Cool idea. Yes, a commit-reveal scheme is a primitive from cryptography that is easy to implement on Ethereum using, e.g. the built-in
keccak hash function.
The salt you mention is also known as a "blinding factor" in cryptography, a randomly chosen value that hides what you noticed is an otherwise deterministic hash value of YES or NO. Your one extra step (of revealing the vote afterwards) can be solved with zero-knowledge proofs as described in the two schemes below, which eliminate the need for a reveal, and count the votes while they are still encrypted. (Operating on encrypted data without revealing it is sometimes called "homomorphic")
There is a private voting scheme. There are many extra steps involved rather than just submitting and hashing a vote, but these steps can all be done with client software during the voting period, and don't require an extra step from all voters in order to count.
A second scheme, which is more efficient in gas costs, uses the AZTEC protocol (https://www.aztecprotocol.com/) which is already deployed and working on mainnet. In brief, the scheme works like
The election commissioner, for each ballot item, creates a "security" or ERC1724 token and issues a "yes" vote (of value 1) to each registered voter.
Each voter (or their client software) creates two new votes, another "yes" vote of value 1 and a "no" vote of value 0 (a decoy note), and converts their allotted vote into two votes, with blinding factors, that both look random to the public.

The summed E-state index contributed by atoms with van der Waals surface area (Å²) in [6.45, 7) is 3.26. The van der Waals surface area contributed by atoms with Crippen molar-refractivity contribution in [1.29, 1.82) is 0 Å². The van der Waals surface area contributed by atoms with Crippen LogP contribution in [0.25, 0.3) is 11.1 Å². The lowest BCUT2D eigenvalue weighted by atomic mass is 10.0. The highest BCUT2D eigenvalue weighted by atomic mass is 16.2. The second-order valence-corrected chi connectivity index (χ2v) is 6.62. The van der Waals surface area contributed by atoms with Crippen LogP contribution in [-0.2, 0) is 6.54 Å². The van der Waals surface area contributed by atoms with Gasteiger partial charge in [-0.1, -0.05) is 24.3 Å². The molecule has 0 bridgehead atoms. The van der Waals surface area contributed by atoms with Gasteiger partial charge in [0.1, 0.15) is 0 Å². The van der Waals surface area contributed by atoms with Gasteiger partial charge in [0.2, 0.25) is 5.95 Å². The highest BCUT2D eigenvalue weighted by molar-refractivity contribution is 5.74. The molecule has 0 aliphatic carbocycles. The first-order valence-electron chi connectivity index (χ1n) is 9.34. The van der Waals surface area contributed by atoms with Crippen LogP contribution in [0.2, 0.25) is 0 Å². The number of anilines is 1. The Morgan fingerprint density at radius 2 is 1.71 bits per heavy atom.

Each voter pays their new
yes vote to an Ethereum address / contract representing the ballot outcome they want, and their new
no vote to another Ethereum address / contract representing the other outcoome. (Could be multiple, e.g. a presidential election could have 3 candidates). This is done using the ERC1724 method
confidentialTransfer using what's known as a join-split proof, the sum of the input votes equals the sum of the output votes.
After the voting period is over, each outcome contract is programmed to compare their balance (the number of
yes votes they received) to each other using
publicRange proofs, depending on whether the election wants each candidate to reveal the number of votes they received rather than just comparing who has more.
The winner is recorded on-chain by another, vote-counting contract, and perhaps can be appealed by a panel of supreme court judges via Aragon Court or a similar adjudication protocol.